Business As Usual
| Political Waves
This week, as we all counted our beads praying that things wouldn't get worse, they did. Along with his staff, our commanding general in Afghanistan got liquored-up on a bus with a Rolling Stones
reporter and let loose the inner 'mean girl' in an on-record bitchfest. A federal judge in New Orleans with financial ties to big oil suspended Obama's drilling moratorium. The Deepwater containment cap was removed, due to ice crystals that indicate the venting system is no longer working, perhaps bumped by an underwater robot. Republican obstruction has left over a million of us without unemployment extensions, which will trickle down to produce further economic desperation across the country. And worse in the long run, playing to our fears much like the buildup to war in Iraq, the cry for policing the deficit infects the political landscape and influences public opinion.
Business as usual isn't the people's business, of course, it's the big business of corporatocracy. The last several decades have intensified what some call a New Gilded Age ruthlessly promoted by the right, but this has been the American story since its inception. In a real sense, our problems today can be tracked back to the split between property-focused, Christianist federalism and secular Jeffersonian democracy. America is designated a republic, not a strict democracy. Get it? Republicans, Democrats? The difference is illuminated by Supreme Court Justice Antonin Scalia's comments on capital punishment at the University of Chicago in 2002: "The reaction of people of faith to this tendency of democracy to obscure the divine authority behind government should not be resignation to it, but the resolution to combat it as effectively as possible." So said one of nine Supreme Court judges with a lifetime appointment, a federalist ideologue of the first water. He is joined by a minimum of three others who interpret this nation's laws with a bias toward 'corporate personhood.'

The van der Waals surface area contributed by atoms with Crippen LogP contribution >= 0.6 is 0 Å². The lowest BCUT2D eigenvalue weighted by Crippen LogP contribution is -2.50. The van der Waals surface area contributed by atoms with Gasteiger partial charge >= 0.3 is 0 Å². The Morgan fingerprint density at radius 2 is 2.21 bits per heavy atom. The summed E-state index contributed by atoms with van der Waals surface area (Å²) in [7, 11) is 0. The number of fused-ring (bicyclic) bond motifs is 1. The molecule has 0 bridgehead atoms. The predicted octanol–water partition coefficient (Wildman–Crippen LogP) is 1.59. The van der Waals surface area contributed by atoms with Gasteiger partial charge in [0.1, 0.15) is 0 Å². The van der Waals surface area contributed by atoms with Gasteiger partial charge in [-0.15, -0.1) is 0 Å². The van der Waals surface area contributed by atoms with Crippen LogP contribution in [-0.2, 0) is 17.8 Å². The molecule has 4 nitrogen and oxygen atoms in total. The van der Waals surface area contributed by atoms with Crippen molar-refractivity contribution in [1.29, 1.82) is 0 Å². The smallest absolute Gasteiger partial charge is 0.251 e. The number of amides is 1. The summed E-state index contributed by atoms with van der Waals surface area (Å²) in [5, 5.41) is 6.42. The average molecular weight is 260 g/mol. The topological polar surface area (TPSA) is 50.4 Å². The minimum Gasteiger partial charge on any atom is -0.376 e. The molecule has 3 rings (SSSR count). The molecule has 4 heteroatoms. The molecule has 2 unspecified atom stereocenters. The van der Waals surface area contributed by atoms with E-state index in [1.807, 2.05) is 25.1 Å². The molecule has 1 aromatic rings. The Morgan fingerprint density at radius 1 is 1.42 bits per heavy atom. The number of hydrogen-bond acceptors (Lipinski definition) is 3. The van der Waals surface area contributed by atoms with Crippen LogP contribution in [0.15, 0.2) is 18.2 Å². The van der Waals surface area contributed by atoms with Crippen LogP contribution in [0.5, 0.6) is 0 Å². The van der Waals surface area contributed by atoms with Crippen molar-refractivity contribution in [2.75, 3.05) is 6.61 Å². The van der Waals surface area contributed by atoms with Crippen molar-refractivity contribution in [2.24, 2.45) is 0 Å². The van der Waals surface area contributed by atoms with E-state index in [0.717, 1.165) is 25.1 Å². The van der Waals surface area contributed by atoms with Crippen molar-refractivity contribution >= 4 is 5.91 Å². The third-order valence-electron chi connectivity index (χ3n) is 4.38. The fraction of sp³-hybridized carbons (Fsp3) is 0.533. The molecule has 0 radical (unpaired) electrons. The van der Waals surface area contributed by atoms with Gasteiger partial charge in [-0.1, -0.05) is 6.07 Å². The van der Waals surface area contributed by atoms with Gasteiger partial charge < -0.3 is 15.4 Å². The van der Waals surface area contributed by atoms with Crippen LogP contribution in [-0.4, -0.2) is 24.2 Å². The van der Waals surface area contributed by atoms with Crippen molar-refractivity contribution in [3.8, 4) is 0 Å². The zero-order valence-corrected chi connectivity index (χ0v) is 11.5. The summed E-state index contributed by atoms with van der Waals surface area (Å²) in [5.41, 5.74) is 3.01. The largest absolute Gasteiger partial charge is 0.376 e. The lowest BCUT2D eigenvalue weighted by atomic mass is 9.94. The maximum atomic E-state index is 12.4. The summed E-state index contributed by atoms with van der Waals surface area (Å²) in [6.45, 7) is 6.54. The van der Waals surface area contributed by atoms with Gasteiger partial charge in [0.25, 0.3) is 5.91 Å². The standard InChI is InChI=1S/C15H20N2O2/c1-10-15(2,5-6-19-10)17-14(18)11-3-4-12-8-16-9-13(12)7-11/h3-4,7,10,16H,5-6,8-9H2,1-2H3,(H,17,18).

Business this week included Obama accepting the resignation of General Stanley McChrystal, sparing him from firing after years of dedication in combat that included tracking down Saddam Hussein. Yet not forgotten, at least by the left, was the general's coverup of football star Pat Tillman's death
by 'friendly fire' in 2004, and two previous controversial remarks that bordered on insubordination. McChrystal, a counterinsurgency expert, had enjoyed unprecedented freedom, staff and budget in Afghanistan. President Karzai and his military advisors are greatly upset at the loss of this hands-on guy. McChrystal developed a relationship with Karzai, accompanying him to visit tribal leaders and putting a face on American leadership. And let's be candid -- the Afghanis like to look you in the eye as they accept payoffs and cash for their cooperation. Stanley was the man.
In replacing this general, Obama passed the Commander-in-Chief test, garnering public support with his comment that no one man supersedes the seriousness of war. Brilliantly, he's appointed Petraeus as replacement, a general who is both warrior and statesman. Speculation about those who might step up from the lower ranks or make lateral moves were made moot by selecting McChrystal's boss for the task. For the troops, this will quickly shore up any wobble in their mission, such as it is, and provide them a level of confidence in leadership. A surprise benefit of this awkward incident is renewed public scrutiny of the mission in Afghanistan.